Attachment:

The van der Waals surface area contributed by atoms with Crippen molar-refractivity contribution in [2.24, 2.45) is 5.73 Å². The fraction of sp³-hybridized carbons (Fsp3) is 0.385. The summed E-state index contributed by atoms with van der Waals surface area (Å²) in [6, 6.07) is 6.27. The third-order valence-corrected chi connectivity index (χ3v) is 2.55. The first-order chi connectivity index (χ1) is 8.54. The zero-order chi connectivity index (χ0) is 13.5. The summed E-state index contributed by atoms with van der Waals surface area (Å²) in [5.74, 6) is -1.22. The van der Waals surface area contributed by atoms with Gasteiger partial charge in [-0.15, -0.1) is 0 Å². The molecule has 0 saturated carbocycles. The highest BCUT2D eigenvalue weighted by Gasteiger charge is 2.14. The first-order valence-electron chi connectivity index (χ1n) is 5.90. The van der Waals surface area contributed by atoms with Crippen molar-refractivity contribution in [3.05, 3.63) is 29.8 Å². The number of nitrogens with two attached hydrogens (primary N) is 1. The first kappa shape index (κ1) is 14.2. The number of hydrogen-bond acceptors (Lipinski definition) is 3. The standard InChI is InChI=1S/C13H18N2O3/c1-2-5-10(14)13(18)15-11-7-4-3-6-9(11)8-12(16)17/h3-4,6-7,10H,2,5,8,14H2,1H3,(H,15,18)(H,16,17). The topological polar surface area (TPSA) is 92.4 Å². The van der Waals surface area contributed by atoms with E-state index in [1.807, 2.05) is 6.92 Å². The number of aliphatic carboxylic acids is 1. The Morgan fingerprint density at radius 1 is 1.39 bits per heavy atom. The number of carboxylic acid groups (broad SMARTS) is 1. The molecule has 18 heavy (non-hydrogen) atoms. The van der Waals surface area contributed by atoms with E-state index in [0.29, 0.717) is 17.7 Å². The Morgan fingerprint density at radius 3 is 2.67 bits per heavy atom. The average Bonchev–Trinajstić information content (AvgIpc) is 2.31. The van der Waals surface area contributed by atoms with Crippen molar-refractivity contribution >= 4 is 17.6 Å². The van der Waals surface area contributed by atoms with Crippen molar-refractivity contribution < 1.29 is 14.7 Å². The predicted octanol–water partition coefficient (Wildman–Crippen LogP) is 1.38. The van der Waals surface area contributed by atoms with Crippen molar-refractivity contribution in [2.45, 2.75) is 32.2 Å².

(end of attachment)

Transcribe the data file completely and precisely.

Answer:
The van der Waals surface area contributed by atoms with Crippen molar-refractivity contribution in [2.24, 2.45) is 5.73 Å². The fraction of sp³-hybridized carbons (Fsp3) is 0.385. The summed E-state index contributed by atoms with van der Waals surface area (Å²) in [6, 6.07) is 6.27. The third-order valence-corrected chi connectivity index (χ3v) is 2.55. The first-order chi connectivity index (χ1) is 8.54. The zero-order chi connectivity index (χ0) is 13.5. The summed E-state index contributed by atoms with van der Waals surface area (Å²) in [5.74, 6) is -1.22. The van der Waals surface area contributed by atoms with Gasteiger partial charge in [-0.15, -0.1) is 0 Å². The molecule has 0 saturated carbocycles. The highest BCUT2D eigenvalue weighted by Gasteiger charge is 2.14. The first-order valence-electron chi connectivity index (χ1n) is 5.90. The van der Waals surface area contributed by atoms with Crippen molar-refractivity contribution in [3.05, 3.63) is 29.8 Å². The number of nitrogens with two attached hydrogens (primary N) is 1. The first kappa shape index (κ1) is 14.2. The number of hydrogen-bond acceptors (Lipinski definition) is 3. The standard InChI is InChI=1S/C13H18N2O3/c1-2-5-10(14)13(18)15-11-7-4-3-6-9(11)8-12(16)17/h3-4,6-7,10H,2,5,8,14H2,1H3,(H,15,18)(H,16,17). The topological polar surface area (TPSA) is 92.4 Å². The van der Waals surface area contributed by atoms with E-state index in [1.807, 2.05) is 6.92 Å². The number of aliphatic carboxylic acids is 1. The Morgan fingerprint density at radius 1 is 1.39 bits per heavy atom. The number of carboxylic acid groups (broad SMARTS) is 1. The molecule has 18 heavy (non-hydrogen) atoms. The van der Waals surface area contributed by atoms with E-state index in [0.29, 0.717) is 17.7 Å². The Morgan fingerprint density at radius 3 is 2.67 bits per heavy atom. The average Bonchev–Trinajstić information content (AvgIpc) is 2.31. The van der Waals surface area contributed by atoms with Crippen molar-refractivity contribution >= 4 is 17.6 Å². The van der Waals surface area contributed by atoms with Crippen molar-refractivity contribution < 1.29 is 14.7 Å². The predicted octanol–water partition coefficient (Wildman–Crippen LogP) is 1.38. The van der Waals surface area contributed by atoms with Crippen molar-refractivity contribution in [2.45, 2.75) is 32.2 Å².